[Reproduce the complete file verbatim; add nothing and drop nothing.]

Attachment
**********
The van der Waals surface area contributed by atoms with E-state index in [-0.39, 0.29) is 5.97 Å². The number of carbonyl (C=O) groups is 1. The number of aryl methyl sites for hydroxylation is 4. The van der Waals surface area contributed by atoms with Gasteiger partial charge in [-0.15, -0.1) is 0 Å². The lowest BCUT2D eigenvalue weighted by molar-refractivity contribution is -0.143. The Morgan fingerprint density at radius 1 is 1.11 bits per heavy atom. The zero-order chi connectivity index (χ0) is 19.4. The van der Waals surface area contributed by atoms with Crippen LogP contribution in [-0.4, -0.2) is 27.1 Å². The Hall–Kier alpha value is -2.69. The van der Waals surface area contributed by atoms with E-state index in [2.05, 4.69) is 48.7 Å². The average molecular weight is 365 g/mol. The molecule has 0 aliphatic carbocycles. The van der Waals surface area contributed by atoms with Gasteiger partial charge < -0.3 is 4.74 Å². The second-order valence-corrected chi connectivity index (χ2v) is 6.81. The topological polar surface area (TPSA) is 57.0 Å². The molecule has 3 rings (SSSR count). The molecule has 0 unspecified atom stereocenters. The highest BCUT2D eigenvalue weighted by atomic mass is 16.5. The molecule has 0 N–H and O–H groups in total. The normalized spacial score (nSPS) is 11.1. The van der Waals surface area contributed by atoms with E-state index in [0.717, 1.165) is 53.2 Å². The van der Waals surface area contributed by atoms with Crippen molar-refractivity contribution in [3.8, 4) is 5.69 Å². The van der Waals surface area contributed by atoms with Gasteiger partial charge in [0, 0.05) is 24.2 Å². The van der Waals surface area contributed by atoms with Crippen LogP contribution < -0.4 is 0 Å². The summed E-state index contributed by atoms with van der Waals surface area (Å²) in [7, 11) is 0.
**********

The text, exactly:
The van der Waals surface area contributed by atoms with E-state index in [-0.39, 0.29) is 5.97 Å². The number of carbonyl (C=O) groups is 1. The number of aryl methyl sites for hydroxylation is 4. The van der Waals surface area contributed by atoms with Gasteiger partial charge in [-0.15, -0.1) is 0 Å². The lowest BCUT2D eigenvalue weighted by molar-refractivity contribution is -0.143. The Morgan fingerprint density at radius 1 is 1.11 bits per heavy atom. The zero-order chi connectivity index (χ0) is 19.4. The van der Waals surface area contributed by atoms with Crippen LogP contribution in [-0.4, -0.2) is 27.1 Å². The Hall–Kier alpha value is -2.69. The van der Waals surface area contributed by atoms with E-state index in [2.05, 4.69) is 48.7 Å². The average molecular weight is 365 g/mol. The molecule has 0 aliphatic carbocycles. The van der Waals surface area contributed by atoms with Gasteiger partial charge < -0.3 is 4.74 Å². The second-order valence-corrected chi connectivity index (χ2v) is 6.81. The topological polar surface area (TPSA) is 57.0 Å². The molecule has 3 rings (SSSR count). The molecule has 0 unspecified atom stereocenters. The highest BCUT2D eigenvalue weighted by atomic mass is 16.5. The molecule has 0 N–H and O–H groups in total. The normalized spacial score (nSPS) is 11.1. The van der Waals surface area contributed by atoms with E-state index in [0.717, 1.165) is 53.2 Å². The van der Waals surface area contributed by atoms with Crippen molar-refractivity contribution in [3.8, 4) is 5.69 Å². The van der Waals surface area contributed by atoms with Gasteiger partial charge in [0, 0.05) is 24.2 Å². The van der Waals surface area contributed by atoms with Crippen LogP contribution < -0.4 is 0 Å². The summed E-state index contributed by atoms with van der Waals surface area (Å²) in [7, 11) is 0.